The driver shouted ‘good luck to you hero’, as he accelerated, leaving Halid in a cloud of dust.
He kicked his heels together to shake off his boots, dropped his suitcase, and opened and closed his fist a few times, pumping the blood back into his fingers.


The platoon swore it was the best therapy. Three months after the bullet had been removed from his shoulder, the pain could get almost as intense as the day he was shot.
He sat down on his suitcase and tossed the sweater on the road before him. The night was descending quickly, and it brought a slight refreshing breeze. He lifted his arms to air out his armpits.
The middle of the road before him was torn up, probably by a military truck, or even a tank. But the scattered acorns were untouched – Halid figured it had to have been peaceful on this spot for at least two weeks. With his good hand, he picked up a handful of pebbles. They had cracks from water freezing and expanding inside them. They had been on the road for a while, possibly a winter or two. Maybe he even stepped on one of them when he departed four years ago. That thought stirred him, and he let the stones roll out of his hand.
He wasn’t ready for this. He had not planned to come back. He had not planned to be here, not this soon. The doctor prescribed another three months of therapy before he was to go home. After the treatment, he intended to stay in Sarajevo with one of his Muslim war buddies whose Christian wife left him and took their children back to her father in Serbia.


But the ambulances brought in more wounded than the hospital could handle, and he was asked to clear the space.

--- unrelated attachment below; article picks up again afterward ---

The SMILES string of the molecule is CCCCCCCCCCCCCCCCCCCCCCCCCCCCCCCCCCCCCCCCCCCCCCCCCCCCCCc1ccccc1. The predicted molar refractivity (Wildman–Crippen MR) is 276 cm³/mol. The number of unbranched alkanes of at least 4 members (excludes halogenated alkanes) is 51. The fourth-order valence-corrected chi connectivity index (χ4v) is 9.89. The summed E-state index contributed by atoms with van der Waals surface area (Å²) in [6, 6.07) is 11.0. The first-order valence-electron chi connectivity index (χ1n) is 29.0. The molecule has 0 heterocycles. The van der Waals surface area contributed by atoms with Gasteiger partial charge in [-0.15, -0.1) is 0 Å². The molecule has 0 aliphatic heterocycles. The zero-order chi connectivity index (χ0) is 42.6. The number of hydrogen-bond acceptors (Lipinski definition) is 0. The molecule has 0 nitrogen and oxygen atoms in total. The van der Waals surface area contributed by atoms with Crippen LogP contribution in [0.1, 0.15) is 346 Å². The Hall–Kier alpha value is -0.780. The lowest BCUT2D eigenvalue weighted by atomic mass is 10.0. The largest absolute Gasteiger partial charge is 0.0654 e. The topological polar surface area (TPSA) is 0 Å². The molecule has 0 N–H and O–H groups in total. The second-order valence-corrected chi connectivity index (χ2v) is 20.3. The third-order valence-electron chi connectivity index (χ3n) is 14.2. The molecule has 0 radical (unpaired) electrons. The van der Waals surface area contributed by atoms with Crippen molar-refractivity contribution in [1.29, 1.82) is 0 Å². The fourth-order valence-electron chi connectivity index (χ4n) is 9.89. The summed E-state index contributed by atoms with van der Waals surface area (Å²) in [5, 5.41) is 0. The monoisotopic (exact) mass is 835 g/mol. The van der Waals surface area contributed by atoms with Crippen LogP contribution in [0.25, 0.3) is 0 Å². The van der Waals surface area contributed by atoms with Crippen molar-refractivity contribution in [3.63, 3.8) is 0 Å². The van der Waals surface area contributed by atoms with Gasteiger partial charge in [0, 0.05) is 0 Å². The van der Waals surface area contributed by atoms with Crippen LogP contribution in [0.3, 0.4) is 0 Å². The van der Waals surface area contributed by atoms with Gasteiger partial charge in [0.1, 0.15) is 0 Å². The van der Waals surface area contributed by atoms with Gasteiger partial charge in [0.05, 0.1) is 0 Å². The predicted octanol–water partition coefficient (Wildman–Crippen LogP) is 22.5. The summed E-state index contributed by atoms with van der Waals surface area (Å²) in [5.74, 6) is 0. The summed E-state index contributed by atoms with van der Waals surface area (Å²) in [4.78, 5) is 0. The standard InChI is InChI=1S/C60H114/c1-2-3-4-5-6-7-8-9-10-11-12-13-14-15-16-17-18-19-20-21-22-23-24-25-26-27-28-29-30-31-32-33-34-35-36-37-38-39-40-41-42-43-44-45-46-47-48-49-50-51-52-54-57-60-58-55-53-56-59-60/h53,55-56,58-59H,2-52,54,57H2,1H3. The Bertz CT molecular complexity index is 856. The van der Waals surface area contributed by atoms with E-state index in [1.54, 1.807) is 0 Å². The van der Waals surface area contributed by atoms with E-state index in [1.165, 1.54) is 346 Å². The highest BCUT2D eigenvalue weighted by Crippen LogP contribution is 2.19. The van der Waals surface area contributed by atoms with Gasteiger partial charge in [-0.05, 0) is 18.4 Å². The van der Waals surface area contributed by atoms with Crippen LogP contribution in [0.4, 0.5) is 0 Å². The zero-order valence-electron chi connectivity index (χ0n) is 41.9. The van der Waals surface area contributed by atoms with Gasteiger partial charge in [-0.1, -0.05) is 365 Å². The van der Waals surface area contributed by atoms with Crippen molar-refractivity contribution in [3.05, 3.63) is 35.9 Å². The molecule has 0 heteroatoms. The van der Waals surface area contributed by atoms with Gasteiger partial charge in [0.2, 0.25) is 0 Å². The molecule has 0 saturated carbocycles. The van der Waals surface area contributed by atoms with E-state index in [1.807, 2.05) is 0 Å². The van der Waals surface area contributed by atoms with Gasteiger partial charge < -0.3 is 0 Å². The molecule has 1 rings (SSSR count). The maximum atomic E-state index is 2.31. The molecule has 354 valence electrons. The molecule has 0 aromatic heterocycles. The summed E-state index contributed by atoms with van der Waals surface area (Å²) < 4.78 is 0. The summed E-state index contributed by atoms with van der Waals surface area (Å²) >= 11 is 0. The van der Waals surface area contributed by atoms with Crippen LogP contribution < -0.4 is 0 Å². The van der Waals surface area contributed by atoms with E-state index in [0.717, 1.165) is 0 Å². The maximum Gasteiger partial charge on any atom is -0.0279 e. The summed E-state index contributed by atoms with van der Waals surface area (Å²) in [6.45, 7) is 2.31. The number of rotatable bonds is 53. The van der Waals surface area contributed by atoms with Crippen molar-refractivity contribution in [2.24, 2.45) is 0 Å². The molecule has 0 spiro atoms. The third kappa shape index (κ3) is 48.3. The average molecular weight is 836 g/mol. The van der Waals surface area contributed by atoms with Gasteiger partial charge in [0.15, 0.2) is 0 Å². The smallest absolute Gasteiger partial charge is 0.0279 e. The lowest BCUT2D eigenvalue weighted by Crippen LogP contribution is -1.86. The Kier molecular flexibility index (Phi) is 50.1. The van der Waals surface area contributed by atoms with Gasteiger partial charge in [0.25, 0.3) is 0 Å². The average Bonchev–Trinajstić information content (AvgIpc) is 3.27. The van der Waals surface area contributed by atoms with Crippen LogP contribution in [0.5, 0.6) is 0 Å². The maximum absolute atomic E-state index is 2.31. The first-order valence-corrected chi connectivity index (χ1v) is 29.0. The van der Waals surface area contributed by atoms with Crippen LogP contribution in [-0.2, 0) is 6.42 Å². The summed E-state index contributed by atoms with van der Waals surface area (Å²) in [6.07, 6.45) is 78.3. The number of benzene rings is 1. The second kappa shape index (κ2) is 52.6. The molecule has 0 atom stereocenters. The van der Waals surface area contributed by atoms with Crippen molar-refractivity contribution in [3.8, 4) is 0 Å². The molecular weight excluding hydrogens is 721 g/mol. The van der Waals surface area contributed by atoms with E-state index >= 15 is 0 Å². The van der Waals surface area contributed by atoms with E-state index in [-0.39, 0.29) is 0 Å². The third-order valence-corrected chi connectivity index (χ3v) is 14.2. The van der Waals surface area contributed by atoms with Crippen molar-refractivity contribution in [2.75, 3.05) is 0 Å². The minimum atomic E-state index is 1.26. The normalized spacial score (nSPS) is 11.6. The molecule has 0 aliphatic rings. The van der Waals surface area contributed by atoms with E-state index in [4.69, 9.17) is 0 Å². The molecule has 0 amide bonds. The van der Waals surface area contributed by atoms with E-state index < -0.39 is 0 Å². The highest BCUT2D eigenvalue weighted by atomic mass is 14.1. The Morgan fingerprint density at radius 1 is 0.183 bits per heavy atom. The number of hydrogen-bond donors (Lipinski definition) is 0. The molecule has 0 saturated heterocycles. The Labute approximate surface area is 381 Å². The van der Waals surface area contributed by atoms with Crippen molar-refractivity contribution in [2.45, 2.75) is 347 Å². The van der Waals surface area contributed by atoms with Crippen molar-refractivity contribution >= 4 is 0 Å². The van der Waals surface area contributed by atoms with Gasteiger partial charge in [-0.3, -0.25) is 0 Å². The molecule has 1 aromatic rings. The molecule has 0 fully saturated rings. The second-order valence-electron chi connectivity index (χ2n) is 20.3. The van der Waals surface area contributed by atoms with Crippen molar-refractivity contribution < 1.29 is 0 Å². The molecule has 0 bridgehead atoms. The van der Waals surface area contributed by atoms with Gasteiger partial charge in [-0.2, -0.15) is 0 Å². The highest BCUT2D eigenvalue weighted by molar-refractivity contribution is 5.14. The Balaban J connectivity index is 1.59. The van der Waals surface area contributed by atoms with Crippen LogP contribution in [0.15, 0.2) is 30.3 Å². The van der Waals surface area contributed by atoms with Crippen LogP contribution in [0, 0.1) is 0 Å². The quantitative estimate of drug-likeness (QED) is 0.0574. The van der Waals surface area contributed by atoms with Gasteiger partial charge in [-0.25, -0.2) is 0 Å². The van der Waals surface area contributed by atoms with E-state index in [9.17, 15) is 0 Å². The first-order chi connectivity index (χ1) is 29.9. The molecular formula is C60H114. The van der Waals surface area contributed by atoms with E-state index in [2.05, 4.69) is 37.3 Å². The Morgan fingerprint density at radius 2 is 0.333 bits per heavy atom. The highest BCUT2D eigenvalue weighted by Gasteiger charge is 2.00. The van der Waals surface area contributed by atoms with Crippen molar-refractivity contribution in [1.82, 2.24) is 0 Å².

‘So, you were shot?’ the nurse asked when he objected. ‘So was everybody else.’ She handed him his suitcase without looking up from a new admission sheet.
During the first few days he slept in an abandoned building, hiding from the military police who were rounding up the wandering soldiers and sending them home to their families. He rang his friend’s doorbell several times at night; there was no answer. He tried getting a job cleaning stores for the local merchants. They laughed at him in his uniform at first, but when they realized he was serious, asked for his ID: only locals could be hired. Then armed guards were placed in front of all abandoned buildings, leaving nowhere to hide. The only option left was home; the last place in the world he wanted to see.

The Ledge
editor-in-chief: Stacey Knecht,
Thanks to: De digitale pioniers and
Het Prins Bernhard Cultuurfonds
Design: Maurits de Bruijn

Copyright: Pieter Steinz, Stacey Knecht
All rights reserved. No part of this work may be reproduced in any form or by any electronic or mechanical means, including information storage and retrieval systems, without permission in writing from the author.